I didn't know Schuyler was particularly interested in the subject of astronomy. I know he likes dragons, wolves and other dangerous creatures. But I was happy to see his interest in something like this. I did point out to him, though, the date of the book and said there are many other more recent books with great photos and more up-to-date information. However, he said he was interested in that older book because he liked to know what people used to think. So, he was happy to pay $2 for it in a sale where most of the books were priced at 10 cents to 50 cents. They must have thought that one was worth more because it was old.

It's a neat old book, a bit smaller and thinner than an ERB book, with illustrations and diagrams on just about every page.

Today we went to the library and he picked out a book on mysteries of the universe, so now he's got the newer information to go along with the old.

Burroughs started writing Under the Moons of Mars* back in 1911, when the existence of Vulcan may still have been considered a possibility. But fortunately he placed John Carter on Mars (or, as it is more commonly referred to, Barsoom) instead, which makes his story much more likely!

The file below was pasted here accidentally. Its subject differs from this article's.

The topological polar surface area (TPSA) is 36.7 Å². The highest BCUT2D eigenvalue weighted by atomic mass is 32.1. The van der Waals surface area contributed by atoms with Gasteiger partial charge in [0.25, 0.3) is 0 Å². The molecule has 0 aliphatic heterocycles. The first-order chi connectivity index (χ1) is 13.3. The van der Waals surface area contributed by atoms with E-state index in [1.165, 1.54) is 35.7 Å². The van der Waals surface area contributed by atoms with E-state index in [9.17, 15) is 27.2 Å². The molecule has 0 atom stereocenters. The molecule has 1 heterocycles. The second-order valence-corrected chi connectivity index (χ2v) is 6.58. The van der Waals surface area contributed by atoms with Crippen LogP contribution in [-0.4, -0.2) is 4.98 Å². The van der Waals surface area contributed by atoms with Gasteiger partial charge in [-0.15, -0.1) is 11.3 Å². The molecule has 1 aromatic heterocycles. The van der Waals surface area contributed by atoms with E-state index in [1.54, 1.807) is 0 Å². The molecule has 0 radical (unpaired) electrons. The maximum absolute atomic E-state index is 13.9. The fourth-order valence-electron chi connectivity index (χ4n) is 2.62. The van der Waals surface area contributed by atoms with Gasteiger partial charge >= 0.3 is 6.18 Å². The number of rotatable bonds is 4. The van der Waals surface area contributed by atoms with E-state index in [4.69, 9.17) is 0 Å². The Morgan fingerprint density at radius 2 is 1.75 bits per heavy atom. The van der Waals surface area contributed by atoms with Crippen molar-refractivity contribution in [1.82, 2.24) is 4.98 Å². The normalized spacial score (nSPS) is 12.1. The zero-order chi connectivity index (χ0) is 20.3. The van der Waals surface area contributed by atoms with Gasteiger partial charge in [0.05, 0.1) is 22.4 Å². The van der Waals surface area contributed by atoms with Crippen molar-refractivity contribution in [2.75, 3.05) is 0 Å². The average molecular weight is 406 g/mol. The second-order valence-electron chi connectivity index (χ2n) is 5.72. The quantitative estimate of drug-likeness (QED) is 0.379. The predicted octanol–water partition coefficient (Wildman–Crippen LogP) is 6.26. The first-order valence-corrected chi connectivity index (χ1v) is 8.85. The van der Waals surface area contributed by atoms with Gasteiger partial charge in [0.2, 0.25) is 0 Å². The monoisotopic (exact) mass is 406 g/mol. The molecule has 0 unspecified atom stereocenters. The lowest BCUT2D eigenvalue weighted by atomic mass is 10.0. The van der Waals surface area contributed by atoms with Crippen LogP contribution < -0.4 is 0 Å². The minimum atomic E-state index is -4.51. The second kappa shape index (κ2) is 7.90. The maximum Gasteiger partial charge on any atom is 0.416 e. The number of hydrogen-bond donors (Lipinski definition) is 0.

* Burroughs' original title for A Princess of Mars

As Edgar Rice Burroughs was growing up and studying the world around him and its idiosyncracies, his course of studies no doubt included the latest scientific findings about the other planets in the Solar System. And even had they not, the imaginative and inquiring mind of ERB would no doubt have led him to pursue such studies on his own.

In fact, his personal library contained the volume, "Steele's Science, The Story of the Stars," as seen in this link on Bill Hillman's erbzine website:

erb=Zine